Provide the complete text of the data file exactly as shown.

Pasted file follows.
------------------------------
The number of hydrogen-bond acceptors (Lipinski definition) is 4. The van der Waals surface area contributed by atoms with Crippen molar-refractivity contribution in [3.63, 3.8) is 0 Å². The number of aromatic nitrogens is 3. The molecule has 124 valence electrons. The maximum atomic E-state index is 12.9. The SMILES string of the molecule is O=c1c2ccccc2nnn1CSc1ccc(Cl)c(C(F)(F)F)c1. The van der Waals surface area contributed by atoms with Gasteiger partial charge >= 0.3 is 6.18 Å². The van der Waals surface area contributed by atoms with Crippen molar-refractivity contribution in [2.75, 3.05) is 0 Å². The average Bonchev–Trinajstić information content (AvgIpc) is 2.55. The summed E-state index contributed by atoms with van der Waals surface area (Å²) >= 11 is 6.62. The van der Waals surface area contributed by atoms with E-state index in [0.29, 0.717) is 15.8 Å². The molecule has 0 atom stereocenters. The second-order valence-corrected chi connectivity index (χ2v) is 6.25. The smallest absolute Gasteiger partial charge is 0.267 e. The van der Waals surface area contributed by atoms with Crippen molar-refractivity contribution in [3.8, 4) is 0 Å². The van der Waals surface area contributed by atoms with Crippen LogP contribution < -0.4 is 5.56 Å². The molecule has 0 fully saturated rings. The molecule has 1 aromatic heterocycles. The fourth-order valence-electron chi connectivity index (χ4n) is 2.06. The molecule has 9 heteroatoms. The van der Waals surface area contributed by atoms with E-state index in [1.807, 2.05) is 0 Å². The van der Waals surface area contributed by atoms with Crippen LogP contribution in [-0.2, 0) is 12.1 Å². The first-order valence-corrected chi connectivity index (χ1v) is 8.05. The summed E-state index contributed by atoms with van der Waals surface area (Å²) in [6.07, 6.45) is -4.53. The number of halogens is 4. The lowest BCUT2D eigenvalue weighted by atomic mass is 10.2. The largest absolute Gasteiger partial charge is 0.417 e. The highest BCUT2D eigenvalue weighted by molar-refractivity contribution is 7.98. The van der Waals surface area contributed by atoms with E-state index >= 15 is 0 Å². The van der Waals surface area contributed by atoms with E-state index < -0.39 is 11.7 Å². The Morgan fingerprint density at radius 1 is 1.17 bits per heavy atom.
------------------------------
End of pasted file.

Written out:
The number of hydrogen-bond acceptors (Lipinski definition) is 4. The van der Waals surface area contributed by atoms with Crippen molar-refractivity contribution in [3.63, 3.8) is 0 Å². The number of aromatic nitrogens is 3. The molecule has 124 valence electrons. The maximum atomic E-state index is 12.9. The SMILES string of the molecule is O=c1c2ccccc2nnn1CSc1ccc(Cl)c(C(F)(F)F)c1. The van der Waals surface area contributed by atoms with Gasteiger partial charge >= 0.3 is 6.18 Å². The van der Waals surface area contributed by atoms with Crippen molar-refractivity contribution in [2.75, 3.05) is 0 Å². The average Bonchev–Trinajstić information content (AvgIpc) is 2.55. The summed E-state index contributed by atoms with van der Waals surface area (Å²) >= 11 is 6.62. The van der Waals surface area contributed by atoms with E-state index in [0.29, 0.717) is 15.8 Å². The molecule has 0 atom stereocenters. The second-order valence-corrected chi connectivity index (χ2v) is 6.25. The smallest absolute Gasteiger partial charge is 0.267 e. The van der Waals surface area contributed by atoms with Crippen molar-refractivity contribution in [3.8, 4) is 0 Å². The van der Waals surface area contributed by atoms with Crippen LogP contribution < -0.4 is 5.56 Å². The molecule has 0 fully saturated rings. The molecule has 1 aromatic heterocycles. The fourth-order valence-electron chi connectivity index (χ4n) is 2.06. The molecule has 9 heteroatoms. The van der Waals surface area contributed by atoms with E-state index in [1.807, 2.05) is 0 Å². The van der Waals surface area contributed by atoms with Crippen LogP contribution in [-0.2, 0) is 12.1 Å². The first-order valence-corrected chi connectivity index (χ1v) is 8.05. The summed E-state index contributed by atoms with van der Waals surface area (Å²) in [6.07, 6.45) is -4.53. The number of halogens is 4. The lowest BCUT2D eigenvalue weighted by atomic mass is 10.2. The largest absolute Gasteiger partial charge is 0.417 e. The highest BCUT2D eigenvalue weighted by molar-refractivity contribution is 7.98. The van der Waals surface area contributed by atoms with E-state index >= 15 is 0 Å². The van der Waals surface area contributed by atoms with E-state index < -0.39 is 11.7 Å². The Morgan fingerprint density at radius 1 is 1.17 bits per heavy atom.